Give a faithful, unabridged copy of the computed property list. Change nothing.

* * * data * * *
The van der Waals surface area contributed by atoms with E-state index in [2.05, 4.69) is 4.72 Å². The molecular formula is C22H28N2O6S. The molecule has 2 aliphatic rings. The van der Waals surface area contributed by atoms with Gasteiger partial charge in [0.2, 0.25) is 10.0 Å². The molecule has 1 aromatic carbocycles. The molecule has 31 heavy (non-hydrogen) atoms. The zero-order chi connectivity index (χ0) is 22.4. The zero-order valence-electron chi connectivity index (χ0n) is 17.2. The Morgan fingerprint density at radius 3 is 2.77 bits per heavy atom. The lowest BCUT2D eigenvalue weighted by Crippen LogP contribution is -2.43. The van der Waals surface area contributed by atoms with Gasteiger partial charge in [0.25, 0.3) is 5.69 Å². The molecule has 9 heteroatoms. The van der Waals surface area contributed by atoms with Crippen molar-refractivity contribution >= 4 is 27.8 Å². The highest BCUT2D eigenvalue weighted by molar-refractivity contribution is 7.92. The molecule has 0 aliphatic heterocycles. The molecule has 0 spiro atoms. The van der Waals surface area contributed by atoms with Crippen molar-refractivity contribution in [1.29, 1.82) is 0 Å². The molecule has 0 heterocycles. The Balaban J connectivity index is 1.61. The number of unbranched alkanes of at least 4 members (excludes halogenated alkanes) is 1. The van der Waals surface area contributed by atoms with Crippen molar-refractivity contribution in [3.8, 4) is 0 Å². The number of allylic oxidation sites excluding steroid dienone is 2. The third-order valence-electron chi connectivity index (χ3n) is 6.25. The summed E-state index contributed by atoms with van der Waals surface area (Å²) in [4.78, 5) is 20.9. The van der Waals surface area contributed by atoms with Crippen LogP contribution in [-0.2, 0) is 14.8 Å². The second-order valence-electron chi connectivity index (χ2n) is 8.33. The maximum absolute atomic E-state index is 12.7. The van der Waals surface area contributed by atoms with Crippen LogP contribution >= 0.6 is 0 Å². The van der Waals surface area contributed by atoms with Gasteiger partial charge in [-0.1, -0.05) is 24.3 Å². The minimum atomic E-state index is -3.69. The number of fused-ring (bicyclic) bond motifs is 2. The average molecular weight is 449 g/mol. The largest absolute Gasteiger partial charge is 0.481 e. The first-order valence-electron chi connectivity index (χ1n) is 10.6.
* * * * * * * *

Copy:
The van der Waals surface area contributed by atoms with E-state index in [2.05, 4.69) is 4.72 Å². The molecular formula is C22H28N2O6S. The molecule has 2 aliphatic rings. The van der Waals surface area contributed by atoms with Gasteiger partial charge in [0.2, 0.25) is 10.0 Å². The molecule has 1 aromatic carbocycles. The molecule has 31 heavy (non-hydrogen) atoms. The zero-order chi connectivity index (χ0) is 22.4. The zero-order valence-electron chi connectivity index (χ0n) is 17.2. The Morgan fingerprint density at radius 3 is 2.77 bits per heavy atom. The lowest BCUT2D eigenvalue weighted by Crippen LogP contribution is -2.43. The van der Waals surface area contributed by atoms with Gasteiger partial charge in [0.25, 0.3) is 5.69 Å². The molecule has 9 heteroatoms. The van der Waals surface area contributed by atoms with Crippen molar-refractivity contribution >= 4 is 27.8 Å². The highest BCUT2D eigenvalue weighted by molar-refractivity contribution is 7.92. The molecule has 0 aliphatic heterocycles. The molecule has 0 spiro atoms. The van der Waals surface area contributed by atoms with Crippen molar-refractivity contribution in [1.29, 1.82) is 0 Å². The molecule has 0 heterocycles. The Balaban J connectivity index is 1.61. The number of unbranched alkanes of at least 4 members (excludes halogenated alkanes) is 1. The van der Waals surface area contributed by atoms with Crippen molar-refractivity contribution in [3.8, 4) is 0 Å². The number of allylic oxidation sites excluding steroid dienone is 2. The third-order valence-electron chi connectivity index (χ3n) is 6.25. The summed E-state index contributed by atoms with van der Waals surface area (Å²) in [4.78, 5) is 20.9. The van der Waals surface area contributed by atoms with Crippen LogP contribution in [-0.2, 0) is 14.8 Å². The second-order valence-electron chi connectivity index (χ2n) is 8.33. The maximum absolute atomic E-state index is 12.7. The van der Waals surface area contributed by atoms with Crippen LogP contribution >= 0.6 is 0 Å². The van der Waals surface area contributed by atoms with Gasteiger partial charge in [-0.1, -0.05) is 24.3 Å². The minimum atomic E-state index is -3.69. The number of fused-ring (bicyclic) bond motifs is 2. The average molecular weight is 449 g/mol. The largest absolute Gasteiger partial charge is 0.481 e. The first-order valence-electron chi connectivity index (χ1n) is 10.6.